|No. 20, 26|
|Born:||March 4, 1972|
|Height:||6 ft 2 in (1.88 m)|
|Weight:||210 lb (95 kg)|
|High school:||Euclid (OH)|
|NFL Draft:||1993 / Round: 1 / Pick: 21|
|Career highlights and awards|
|Career NFL statistics|
|Player stats at NFL.com · PFR|
Robert Scott Smith (born March 4, 1972) is a college football analyst for Fox Sports and the Big Ten Network. He was a running back in the National Football League (NFL) for eight seasons with the Minnesota Vikings, and played collegiately at Ohio State University.
Born and raised in Euclid, Ohio, a suburb northeast of Cleveland, Smith became the first player to win Ohio's Mr. Football Award twice (in 1988 and 1989). As a junior at Euclid High School, he gained 1,564 yards on 177 rushes (8.8 yards per carry) and averaged 31 yards on 10 punt returns. In his senior season in 1989, he gained 2,042 yards on 203 carries and scored 31 touchdowns and was awarded the Bobby Dodd National Back of the Year by the Touchdown Club of Atlanta. During his Panthers' career, he rushed for a total of 5,038 yards on 548 carries with 67 touchdowns.
Smith narrowed his college choices to Miami, USC, UCLA, and Ohio State. In his two seasons with the Buckeyes (1990, 1992), Smith ran for a total of 1,945 yards, leading the team both years. As a freshman in 1990, he had a personal-best 1,126 yards (88.4 yards per game), and rushed for 18 touchdowns.
Smith sat out the 1991 football season, switching to a track and field scholarship, and posted a personal-best time of 10.24 seconds in the 100 meters for the Buckeyes. He seriously considered transferring to either USC or Stanford in the Pac-10 to play football; Ohio State coach John Cooper had kept the door open for Smith to return to the Buckeyes' football team, and he did in 1992.
Smith was selected by the Minnesota Vikings in the first round of the 1993 NFL Draft, the 21st overall pick. Although he suffered from a number of ailments in his first few seasons, he finally broke through in 1997 with 1,266 yards rushing. Smith's finest year as a pro came in 2000 at age 28, leading the NFC in rushing with 1,521 yards; despite being at the peak of his career, he retired after the season.
In eight NFL seasons, Smith rushed for 6,818 yards and 32 touchdowns, along with 178 receptions for 1,292 yards and 6 touchdowns, and only nine fumbles. He also returned 1 punt for 4 yards and 19 kickoffs for a total of 460 yards. Smith wore number 20 as a rookie in 1993, but switched to number 26 when it became available in 1994 and wore it until his retirement.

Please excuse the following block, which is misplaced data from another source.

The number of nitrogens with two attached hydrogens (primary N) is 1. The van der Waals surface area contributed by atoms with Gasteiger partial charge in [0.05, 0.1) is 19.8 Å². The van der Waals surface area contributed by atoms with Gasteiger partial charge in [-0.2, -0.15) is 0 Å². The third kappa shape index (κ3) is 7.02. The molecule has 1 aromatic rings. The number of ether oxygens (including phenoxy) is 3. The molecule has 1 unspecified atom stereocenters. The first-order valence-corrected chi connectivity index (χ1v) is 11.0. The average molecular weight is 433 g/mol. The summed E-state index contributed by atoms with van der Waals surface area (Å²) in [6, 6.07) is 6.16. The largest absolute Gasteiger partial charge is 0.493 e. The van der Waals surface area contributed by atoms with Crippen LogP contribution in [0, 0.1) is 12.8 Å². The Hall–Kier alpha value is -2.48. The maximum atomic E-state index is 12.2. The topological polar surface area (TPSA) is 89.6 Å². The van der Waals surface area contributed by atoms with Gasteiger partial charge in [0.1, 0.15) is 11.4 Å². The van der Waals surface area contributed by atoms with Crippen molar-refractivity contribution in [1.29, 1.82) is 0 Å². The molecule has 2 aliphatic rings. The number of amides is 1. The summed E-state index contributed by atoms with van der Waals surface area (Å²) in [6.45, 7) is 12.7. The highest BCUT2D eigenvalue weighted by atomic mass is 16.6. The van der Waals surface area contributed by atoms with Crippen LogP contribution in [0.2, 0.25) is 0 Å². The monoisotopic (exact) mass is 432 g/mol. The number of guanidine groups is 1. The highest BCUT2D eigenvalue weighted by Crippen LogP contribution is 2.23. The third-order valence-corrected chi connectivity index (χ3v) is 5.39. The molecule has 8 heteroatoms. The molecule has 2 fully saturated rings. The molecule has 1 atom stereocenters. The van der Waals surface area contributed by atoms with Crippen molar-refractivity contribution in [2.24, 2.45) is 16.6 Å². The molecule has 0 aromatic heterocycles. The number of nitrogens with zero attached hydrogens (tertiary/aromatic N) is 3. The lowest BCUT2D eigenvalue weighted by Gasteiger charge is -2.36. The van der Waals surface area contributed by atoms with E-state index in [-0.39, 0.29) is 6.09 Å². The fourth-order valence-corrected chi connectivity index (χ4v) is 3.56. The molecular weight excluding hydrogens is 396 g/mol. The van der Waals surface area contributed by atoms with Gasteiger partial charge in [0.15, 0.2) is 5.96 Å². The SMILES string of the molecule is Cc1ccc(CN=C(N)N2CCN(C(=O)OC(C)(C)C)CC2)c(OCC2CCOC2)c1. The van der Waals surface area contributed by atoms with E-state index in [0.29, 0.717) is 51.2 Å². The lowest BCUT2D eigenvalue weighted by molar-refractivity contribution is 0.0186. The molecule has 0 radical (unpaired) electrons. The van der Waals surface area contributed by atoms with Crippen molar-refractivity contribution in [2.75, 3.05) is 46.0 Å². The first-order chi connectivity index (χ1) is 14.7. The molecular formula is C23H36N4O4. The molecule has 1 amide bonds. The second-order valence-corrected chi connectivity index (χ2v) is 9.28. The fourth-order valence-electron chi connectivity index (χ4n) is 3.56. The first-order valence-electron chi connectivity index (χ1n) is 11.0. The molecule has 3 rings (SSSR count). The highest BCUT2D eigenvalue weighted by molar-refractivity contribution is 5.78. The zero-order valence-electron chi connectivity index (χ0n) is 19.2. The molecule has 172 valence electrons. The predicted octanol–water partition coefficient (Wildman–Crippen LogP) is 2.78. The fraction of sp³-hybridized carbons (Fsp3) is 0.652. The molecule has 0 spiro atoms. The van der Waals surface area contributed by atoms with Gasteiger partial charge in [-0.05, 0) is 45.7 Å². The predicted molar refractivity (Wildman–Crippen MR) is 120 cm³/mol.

Smith retired after only eight seasons in the NFL. He walked away from the game to pursue a career in medicine as well as to avoid any serious injuries. He has maintained a mostly private life since his retirement. He has mainly appeared as a guest on the ESPN news program Outside the Lines, as well as a college football analyst on various ESPN programs alongside regulars Rece Davis, Mark May, and Lou Holtz. Smith also works on the NFL Network as an analyst and has appeared on The Score to discuss the NFL.
In May 2016, Smith left ESPN to work for Fox Sports and is currently a College Football analyst on Fox Sports and The Big Ten Network.
Smith founded the Robert Smith Foundation, a charity whose goal is to "provide financial and moral support for Children's hospitals and cancer research."
Smith made a cameo appearance in the TV series Mystery Science Theater 3000. He was in Season 8 Episode 3 The Mole People. He played a scantily clad, mute "hunk" given to Pearl (the series' antagonist) as a present by her minions.
2004 saw publication of Smith's book The Rest of the Iceberg: An Insider's View on the World of Sport and Celebrity. In it he discussed his background, his time at Ohio State and the NFL, and why he retired. He also analyzed the obsession placed on sports stars by the public.
Smith is an agnostic.
Smith is one of the amateur astronomers featured in science writer Timothy Ferris's 2007 PBS program, Seeing in the Dark, based on his 2002 book of the same name.
On November 1, 2013, Smith openly admitted to fighting alcoholism during his playing career on ESPN during an interview on SportsCenter. He explained he sought counseling and has been sober since the birth of his son, and that his family is his daily motivation to stay sober. He also appeared on ESPN's First Take with Stephen A. Smith and Skip Bayless talking about his alcoholism.
Smith lives in Texas.
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